Defendant was indicted jointly with his brother for the offenses of burglary and theft by taking. His first trial resulted in a conviction for theft by taking which was reversed by this court in Bramblett v. State, 135 Ga. App. 770 (219 SE2d 26)
. He was granted a new trial. He appeals his second conviction. Held:
1. After reversal of the first conviction, a new trial was directed and counsel for defendant -- who did not represent him during the first trial, filed a "Demurrer to Indictment." This document was actually a general and a special demurrer. It alleged that the indictment failed to set forth an offense, did not allege the crime with specificity, nor sufficiently describe the property allegedly taken. The demurrer was "overruled and denied."
The trial court held that the demurrer was not timely filed. We agree. Demurrers must be seasonably filed or the right to object is waived. Jackson v. State, 112 Ga. App. 834
(1b) (146 SE2d 541
); Bryant v. State, 224 Ga. 235 (161 SE2d 312)
. A special demurrer must be filed before the defendant pleads to the merits or it is too late. Burns v. State, 191 Ga. 60
, 63 (11 SE2d 350
); Robertson v. State, 127 Ga. App. 6 (192 SE2d 502)
. Legal precedent is more confusing as to when a general demurrer, or its legal equivalent, must be filed.
Our Supreme Court has stated that defects in an indictment or accusation must be taken advantage of by demurrer before trial, or by a motion in arrest of judgment after conviction. Rucker v. State, 114 Ga. 13 (1) (39 SE 902)
. Accord, Davis v. State, 105 Ga. App. 5 (1) (123 SE2d 271)
. However, in Gilmore v. State, 118 Ga. 299 (45 SE 226)
, the court held that if "the indictment or accusation is so defective that judgment upon it would be arrested, attention may be called to this defect at any time during the trial, and it may be quashed on oral motion." Id. at 299-300. Our Supreme Court has also held that regardless of how such motions are designated, if filed under Code 27-1501, they should be made in writing upon the defendant's being arraigned or they will be deemed to have been waived. Bryant v. State, 224 Ga. 235
These holdings are consistent with the earlier precedent of Reddick v. State, 149 Ga. 822 (102 SE 347), which held that in a case where the defendant was neither arraigned nor entered a plea "after the introduction of evidence upon the merits . . . the defendant will be deemed to have waived formal arraignment, and it is then too late for him to demur; and the court did not err in refusing to allow the defendant to demur, nor in overruling the motion to quash." From the foregoing, we have concluded that demurrers, both general and special, must be filed before a plea is entered or they will be held to have been waived.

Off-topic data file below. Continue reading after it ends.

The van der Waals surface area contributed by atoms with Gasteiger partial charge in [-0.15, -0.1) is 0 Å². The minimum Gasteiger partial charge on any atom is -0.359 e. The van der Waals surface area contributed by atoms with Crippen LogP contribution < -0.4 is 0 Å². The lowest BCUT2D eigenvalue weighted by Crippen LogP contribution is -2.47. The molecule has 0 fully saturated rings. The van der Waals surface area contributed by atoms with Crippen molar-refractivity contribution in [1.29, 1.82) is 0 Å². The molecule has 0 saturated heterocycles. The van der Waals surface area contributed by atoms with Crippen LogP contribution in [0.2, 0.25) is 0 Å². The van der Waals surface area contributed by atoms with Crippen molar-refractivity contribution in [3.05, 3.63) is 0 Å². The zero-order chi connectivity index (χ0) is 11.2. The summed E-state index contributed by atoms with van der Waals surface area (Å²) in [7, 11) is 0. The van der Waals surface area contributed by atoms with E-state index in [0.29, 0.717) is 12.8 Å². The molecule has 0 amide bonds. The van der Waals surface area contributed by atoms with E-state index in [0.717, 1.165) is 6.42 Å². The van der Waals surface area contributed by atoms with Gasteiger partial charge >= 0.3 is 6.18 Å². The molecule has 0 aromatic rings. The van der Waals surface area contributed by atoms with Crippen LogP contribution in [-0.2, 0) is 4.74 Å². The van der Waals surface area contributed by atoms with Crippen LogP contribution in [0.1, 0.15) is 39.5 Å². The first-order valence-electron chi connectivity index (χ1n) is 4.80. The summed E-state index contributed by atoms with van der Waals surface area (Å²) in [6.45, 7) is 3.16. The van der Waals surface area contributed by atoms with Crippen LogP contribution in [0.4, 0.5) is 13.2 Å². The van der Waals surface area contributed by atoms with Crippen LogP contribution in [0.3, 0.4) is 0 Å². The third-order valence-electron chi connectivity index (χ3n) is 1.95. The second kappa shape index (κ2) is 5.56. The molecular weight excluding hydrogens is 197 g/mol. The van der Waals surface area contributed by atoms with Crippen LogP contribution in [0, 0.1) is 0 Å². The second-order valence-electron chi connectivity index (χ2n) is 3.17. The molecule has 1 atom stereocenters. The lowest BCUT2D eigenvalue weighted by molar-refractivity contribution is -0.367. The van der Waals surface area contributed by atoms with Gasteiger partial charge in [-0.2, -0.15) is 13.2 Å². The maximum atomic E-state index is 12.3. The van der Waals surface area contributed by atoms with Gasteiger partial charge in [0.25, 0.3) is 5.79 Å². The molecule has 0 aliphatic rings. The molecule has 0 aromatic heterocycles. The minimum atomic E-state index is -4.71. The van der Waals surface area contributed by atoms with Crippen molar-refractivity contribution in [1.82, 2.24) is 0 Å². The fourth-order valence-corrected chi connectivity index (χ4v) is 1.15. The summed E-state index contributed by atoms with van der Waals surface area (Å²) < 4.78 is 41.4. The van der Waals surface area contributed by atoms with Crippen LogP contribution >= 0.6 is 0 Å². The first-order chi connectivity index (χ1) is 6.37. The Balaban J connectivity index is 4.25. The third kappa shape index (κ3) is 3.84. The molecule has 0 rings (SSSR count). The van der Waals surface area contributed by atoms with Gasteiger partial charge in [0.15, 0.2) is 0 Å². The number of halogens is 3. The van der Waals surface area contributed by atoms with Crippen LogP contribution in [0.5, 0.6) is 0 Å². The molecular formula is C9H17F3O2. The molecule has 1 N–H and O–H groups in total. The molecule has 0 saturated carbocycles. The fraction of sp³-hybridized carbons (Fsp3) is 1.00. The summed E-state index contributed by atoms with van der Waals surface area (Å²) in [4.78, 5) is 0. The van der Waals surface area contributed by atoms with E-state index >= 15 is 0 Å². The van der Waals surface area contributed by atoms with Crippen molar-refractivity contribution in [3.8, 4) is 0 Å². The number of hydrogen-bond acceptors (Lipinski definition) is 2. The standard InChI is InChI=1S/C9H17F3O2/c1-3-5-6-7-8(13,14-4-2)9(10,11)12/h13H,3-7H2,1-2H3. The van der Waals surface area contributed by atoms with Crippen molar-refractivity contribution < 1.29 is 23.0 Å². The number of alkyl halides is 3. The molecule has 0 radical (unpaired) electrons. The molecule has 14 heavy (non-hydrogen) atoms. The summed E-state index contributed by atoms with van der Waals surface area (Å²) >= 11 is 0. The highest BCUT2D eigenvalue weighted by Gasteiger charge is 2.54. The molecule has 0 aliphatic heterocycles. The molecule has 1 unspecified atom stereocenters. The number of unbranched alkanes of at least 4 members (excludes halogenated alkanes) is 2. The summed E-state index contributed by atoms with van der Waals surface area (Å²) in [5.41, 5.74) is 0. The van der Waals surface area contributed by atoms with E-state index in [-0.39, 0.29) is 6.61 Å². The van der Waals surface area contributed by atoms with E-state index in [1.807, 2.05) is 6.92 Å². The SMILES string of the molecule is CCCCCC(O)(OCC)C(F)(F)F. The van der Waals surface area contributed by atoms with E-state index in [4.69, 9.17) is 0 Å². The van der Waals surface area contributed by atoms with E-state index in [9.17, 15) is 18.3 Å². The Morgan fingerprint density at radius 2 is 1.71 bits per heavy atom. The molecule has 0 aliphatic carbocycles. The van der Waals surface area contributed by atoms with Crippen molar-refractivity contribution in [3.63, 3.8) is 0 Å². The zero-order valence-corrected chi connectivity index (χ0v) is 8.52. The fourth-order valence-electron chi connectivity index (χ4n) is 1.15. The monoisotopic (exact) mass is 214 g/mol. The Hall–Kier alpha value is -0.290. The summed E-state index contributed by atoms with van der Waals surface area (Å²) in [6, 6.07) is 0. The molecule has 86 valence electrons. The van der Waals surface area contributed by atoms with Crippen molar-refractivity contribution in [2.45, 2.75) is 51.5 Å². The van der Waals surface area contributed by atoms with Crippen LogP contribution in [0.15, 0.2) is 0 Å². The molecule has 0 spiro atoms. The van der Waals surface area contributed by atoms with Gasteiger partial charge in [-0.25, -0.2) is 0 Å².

The foregoing determination was necessary before proceeding to the second part of this issue. What is the effect of entering a demurrer before a new trial where no demurrer was filed before the first trial? "[M]ost of the decisions are against allowing an attack to be made upon the indictment . . . [for the first time, before a new trial] merely because of reversal or setting aside of a conviction." Annot. 145 ALR 493; 41 AmJur2d 1060, Indictments and Informations, 291; 42 CJS 1168, Indictments and Informations, 199. If the setting aside of the conviction causes the proceedings to revert simply to the point where a new trial would be held on the old issues, leaving unaffected any plea to the merits previously filed, defendant is subject to the general rule "that after a plea to the merits a motion to quash an indictment [or demurrer] is too late . . . [T]he reversal or setting aside of the conviction would not revive the right to attack the indictment or information . . ." Annot. 145 ALR 493. Grant of a new trial does not authorize entry of a motion or demurrer which had not been made at the "proper time" in the first trial. Nations v. United States, 52 F2d 97 (8th Cir. 1931); 42 CJS 1168, Indictments and Informations, 199.
We need not reach the merits of the demurrer as it was not seasonably filed.
2. Defendant alleges that the trial court's failure to approve his motion to suppress was error. We do not agree. The warrant to search the van which revealed the goods allegedly stolen was issued by a justice of the peace. Defendant contends that the justice of the peace was not a "neutral and detached magistrate . . . as he . . . [was] entitled to receive $5.00 for the issuance of every search warrant and is entitled to receive no amount if one is refused . . ."